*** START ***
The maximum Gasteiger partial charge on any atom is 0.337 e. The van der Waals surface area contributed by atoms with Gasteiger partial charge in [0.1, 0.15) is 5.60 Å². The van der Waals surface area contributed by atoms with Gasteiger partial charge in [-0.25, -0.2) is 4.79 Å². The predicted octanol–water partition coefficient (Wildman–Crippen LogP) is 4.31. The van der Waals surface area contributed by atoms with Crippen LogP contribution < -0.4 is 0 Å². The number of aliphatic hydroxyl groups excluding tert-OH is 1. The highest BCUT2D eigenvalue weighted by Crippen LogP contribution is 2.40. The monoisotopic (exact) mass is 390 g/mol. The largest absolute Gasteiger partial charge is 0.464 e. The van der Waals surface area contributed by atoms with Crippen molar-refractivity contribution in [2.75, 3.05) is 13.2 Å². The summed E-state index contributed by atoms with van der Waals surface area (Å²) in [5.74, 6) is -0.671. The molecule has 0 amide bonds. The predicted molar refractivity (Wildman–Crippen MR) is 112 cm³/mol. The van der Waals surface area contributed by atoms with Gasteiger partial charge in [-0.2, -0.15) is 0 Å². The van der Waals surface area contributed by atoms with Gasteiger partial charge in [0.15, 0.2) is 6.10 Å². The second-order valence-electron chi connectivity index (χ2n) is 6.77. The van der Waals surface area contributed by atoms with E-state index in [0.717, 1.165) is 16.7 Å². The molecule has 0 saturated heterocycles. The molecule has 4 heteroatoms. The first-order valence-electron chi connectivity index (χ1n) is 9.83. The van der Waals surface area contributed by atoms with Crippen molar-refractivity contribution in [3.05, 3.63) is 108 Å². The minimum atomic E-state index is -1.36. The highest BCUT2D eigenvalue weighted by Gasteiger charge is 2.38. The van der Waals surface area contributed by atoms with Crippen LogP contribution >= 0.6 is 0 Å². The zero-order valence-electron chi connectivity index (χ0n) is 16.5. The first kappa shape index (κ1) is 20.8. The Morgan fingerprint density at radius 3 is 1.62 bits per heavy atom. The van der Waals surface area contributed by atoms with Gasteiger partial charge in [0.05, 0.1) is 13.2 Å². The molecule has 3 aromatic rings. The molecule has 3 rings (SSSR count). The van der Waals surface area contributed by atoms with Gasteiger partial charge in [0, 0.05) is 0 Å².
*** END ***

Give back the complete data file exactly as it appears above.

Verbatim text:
The maximum Gasteiger partial charge on any atom is 0.337 e. The van der Waals surface area contributed by atoms with Gasteiger partial charge in [0.1, 0.15) is 5.60 Å². The van der Waals surface area contributed by atoms with Gasteiger partial charge in [-0.25, -0.2) is 4.79 Å². The predicted octanol–water partition coefficient (Wildman–Crippen LogP) is 4.31. The van der Waals surface area contributed by atoms with Crippen LogP contribution < -0.4 is 0 Å². The number of aliphatic hydroxyl groups excluding tert-OH is 1. The highest BCUT2D eigenvalue weighted by Crippen LogP contribution is 2.40. The monoisotopic (exact) mass is 390 g/mol. The largest absolute Gasteiger partial charge is 0.464 e. The van der Waals surface area contributed by atoms with Crippen molar-refractivity contribution in [2.75, 3.05) is 13.2 Å². The summed E-state index contributed by atoms with van der Waals surface area (Å²) in [5.74, 6) is -0.671. The molecule has 0 amide bonds. The predicted molar refractivity (Wildman–Crippen MR) is 112 cm³/mol. The van der Waals surface area contributed by atoms with Gasteiger partial charge in [-0.2, -0.15) is 0 Å². The van der Waals surface area contributed by atoms with Gasteiger partial charge in [0.15, 0.2) is 6.10 Å². The second-order valence-electron chi connectivity index (χ2n) is 6.77. The van der Waals surface area contributed by atoms with E-state index in [0.717, 1.165) is 16.7 Å². The molecule has 0 saturated heterocycles. The molecule has 4 heteroatoms. The first-order valence-electron chi connectivity index (χ1n) is 9.83. The van der Waals surface area contributed by atoms with Crippen molar-refractivity contribution in [3.05, 3.63) is 108 Å². The minimum atomic E-state index is -1.36. The highest BCUT2D eigenvalue weighted by Gasteiger charge is 2.38. The van der Waals surface area contributed by atoms with Crippen LogP contribution >= 0.6 is 0 Å². The zero-order valence-electron chi connectivity index (χ0n) is 16.5. The first kappa shape index (κ1) is 20.8. The Morgan fingerprint density at radius 3 is 1.62 bits per heavy atom. The van der Waals surface area contributed by atoms with Gasteiger partial charge in [0.05, 0.1) is 13.2 Å². The molecule has 3 aromatic rings. The molecule has 3 rings (SSSR count). The van der Waals surface area contributed by atoms with Gasteiger partial charge in [0, 0.05) is 0 Å².